Travis and I just got back from a weekend in Dallas to visit family for Greek Easter. Lamb, Spanakopita, Tsoureki—Easter is the biggest feast day of the year for the Greeks. Travis and I are dead tired because we stayed up talking after dinner. Between us, we got about 2 hours of sleep last night, then flew all morning. We had a lot to discuss because this trip was an important one–it was the first time I saw my family, Travis’ family, and their friends since I announced I was leaving my PhD program to begin organic farming. Over the phone, my parents have been … less than enthusiastic. As Travis and I boarded the plane to Dallas, I was dreading what sort of cornering finger-wagging I was in store for. Although I never intended to take their doubting and refutations seriously, somewhere over the weekend I realized I was actually learning about how our society defines success.
My parents don’t like this idea. Over the month or so that I’ve been talking about it, their position has changed from outright hostility to grudging acceptance, but only with the caveat of an indefatigable delusion that this is only a summer excursion, and that I will go back to finish my PhD in the fall. Travis’ parents are much different. His mother is an eternally supportive woman. She sees the positive in most everything and trusts Travis and his decisions, even if she doesn’t understand or agree with them. She’s just happy for us, and it’s a breath of air.
On Easter Sunday, my mother had a big dinner party. Julie, my mother’s well-to-do friend, arrived first with her (also well-to-do) husband. Sunday was the first time I’d seen Julie in two years. Before that, I’m pretty sure I can count on one hand the number of times I’ve had any interaction with her. Still, as soon as she walked through my mother’s door, unopened bottle of wine in hand, she was on top of me. “I heard you are leaving your program! You are limiting your earning potential for the rest of your life if you don’t get your PhD!”
My response was a pointed, “uh, er, ok.”
The lecture she was about to embark upon was especially jarring at this point, because I had just spent the weekend getting the same sort of head shaking from my mother and father. “No one else in the family has a PhD,” “Your mother regrets not staying in graduate school,” “You are so academically-minded,” “You will needa PhD!” “You are unnecessarily closing doors.” Now, apparently, I was limiting my earning potential.
Julie followed me around telling me about her graduate school experience, then prodding Travis with a bony elbow and telling him it was “his job” to convince me to stay in school. “The only thing you’re qualified to do with a master’s is teach high school!” she bellowed. … I guess that’s bad?
Through all this, I kept looking at my parents, but quickly found that they weren’t prepared to offer up any defense for me, because, although they weren’t as abrasive as Julie, they agreed with her. My “talent” would be going to waste growing food on a farm in New York. “You’re going to a farm?!” Julie snickered, “oh that will pay really well!” During the dinner toast, my father said, “Neysa and Travis are going to a farm this summer. I still don’t know what all of that is about.” Thanks, Dad.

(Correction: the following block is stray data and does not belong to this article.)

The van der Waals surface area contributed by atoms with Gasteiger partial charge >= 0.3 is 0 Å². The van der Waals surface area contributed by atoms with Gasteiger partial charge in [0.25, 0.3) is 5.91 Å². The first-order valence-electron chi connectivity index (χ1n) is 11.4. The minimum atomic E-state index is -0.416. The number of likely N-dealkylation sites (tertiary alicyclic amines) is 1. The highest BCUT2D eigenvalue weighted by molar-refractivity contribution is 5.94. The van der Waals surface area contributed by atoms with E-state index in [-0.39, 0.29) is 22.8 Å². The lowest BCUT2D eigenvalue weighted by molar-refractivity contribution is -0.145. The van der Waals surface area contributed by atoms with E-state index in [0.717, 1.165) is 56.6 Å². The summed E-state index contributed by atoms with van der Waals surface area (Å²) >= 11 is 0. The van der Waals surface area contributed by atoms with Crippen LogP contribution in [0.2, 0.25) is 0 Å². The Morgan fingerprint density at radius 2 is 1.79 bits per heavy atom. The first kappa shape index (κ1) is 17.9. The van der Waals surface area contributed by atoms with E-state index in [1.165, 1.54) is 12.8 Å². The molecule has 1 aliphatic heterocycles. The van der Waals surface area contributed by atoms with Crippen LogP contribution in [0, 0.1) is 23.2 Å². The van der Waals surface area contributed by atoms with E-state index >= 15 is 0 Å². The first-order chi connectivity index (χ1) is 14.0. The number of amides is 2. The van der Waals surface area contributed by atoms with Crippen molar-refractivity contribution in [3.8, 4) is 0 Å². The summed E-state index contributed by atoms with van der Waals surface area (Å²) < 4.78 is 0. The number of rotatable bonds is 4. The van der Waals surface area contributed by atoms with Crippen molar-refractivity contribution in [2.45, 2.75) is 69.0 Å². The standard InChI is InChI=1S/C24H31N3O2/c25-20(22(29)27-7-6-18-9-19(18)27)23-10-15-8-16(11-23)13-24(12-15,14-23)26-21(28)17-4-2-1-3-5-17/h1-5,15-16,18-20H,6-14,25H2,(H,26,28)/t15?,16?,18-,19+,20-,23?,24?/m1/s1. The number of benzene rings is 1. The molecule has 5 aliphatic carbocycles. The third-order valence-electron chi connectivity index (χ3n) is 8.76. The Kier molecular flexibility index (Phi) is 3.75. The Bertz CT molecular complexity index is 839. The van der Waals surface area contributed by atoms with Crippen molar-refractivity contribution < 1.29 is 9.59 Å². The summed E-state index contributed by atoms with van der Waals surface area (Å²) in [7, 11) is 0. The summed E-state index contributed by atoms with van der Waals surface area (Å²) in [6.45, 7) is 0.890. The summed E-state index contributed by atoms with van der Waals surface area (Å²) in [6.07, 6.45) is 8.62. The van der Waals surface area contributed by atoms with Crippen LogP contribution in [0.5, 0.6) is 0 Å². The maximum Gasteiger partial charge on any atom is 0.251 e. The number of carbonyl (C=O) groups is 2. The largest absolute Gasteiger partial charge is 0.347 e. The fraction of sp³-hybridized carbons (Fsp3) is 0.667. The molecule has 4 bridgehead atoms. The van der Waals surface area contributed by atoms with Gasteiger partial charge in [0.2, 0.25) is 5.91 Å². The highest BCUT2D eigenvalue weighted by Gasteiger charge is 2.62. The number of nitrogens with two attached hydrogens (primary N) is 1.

In the end, I remained cordial to Julie. I let her finish, said “ok,” and then stuffed myself with pastitsio. After all, what does her antagonism really do to me? But it took some self-control to bite my tongue. Where does this woman get off telling me how to live my life, number one. But my personal indignation aside, Julie perfectly articulated the theme of the reactions Travis and I continue to get when we tell people about this little career change of ours. One person asked if this was some sort of cult we were joining. What everyone is saying, really, is that farming is not considered a real job. Growing and selling food is considered beneath someone with any intellectual capabilities. Some of these stereotypes reflect associations of manual labor with low-class and low-intellect. But there’s another aspect to the reaction that has to do with the basicness, the fundamentality, of food. Doing something so essential to human survival, so simple and vital in life, has come to be seen as a “waste” for anyone with an education. Where did this disconnect come from? Have we bought into our own sense of industrialized modernity so much that basic sustainability and self-reliance have become “primitive”? Why is intellectual work necessarily separated from physical work? Hell, since it’s Easter, wasn’t Jesus a carpenter?
And more than that, why is getting a PhD “successful” but operating a profitable farm is not? Success, in America today, is defined by money and stuff. Well, I choose not to define it that way. Success, for me, is a sense of fulfillment, contentment, and contribution. If I have to “limit my earning potential” to do that, then so be it. My life is not an economic projection chart.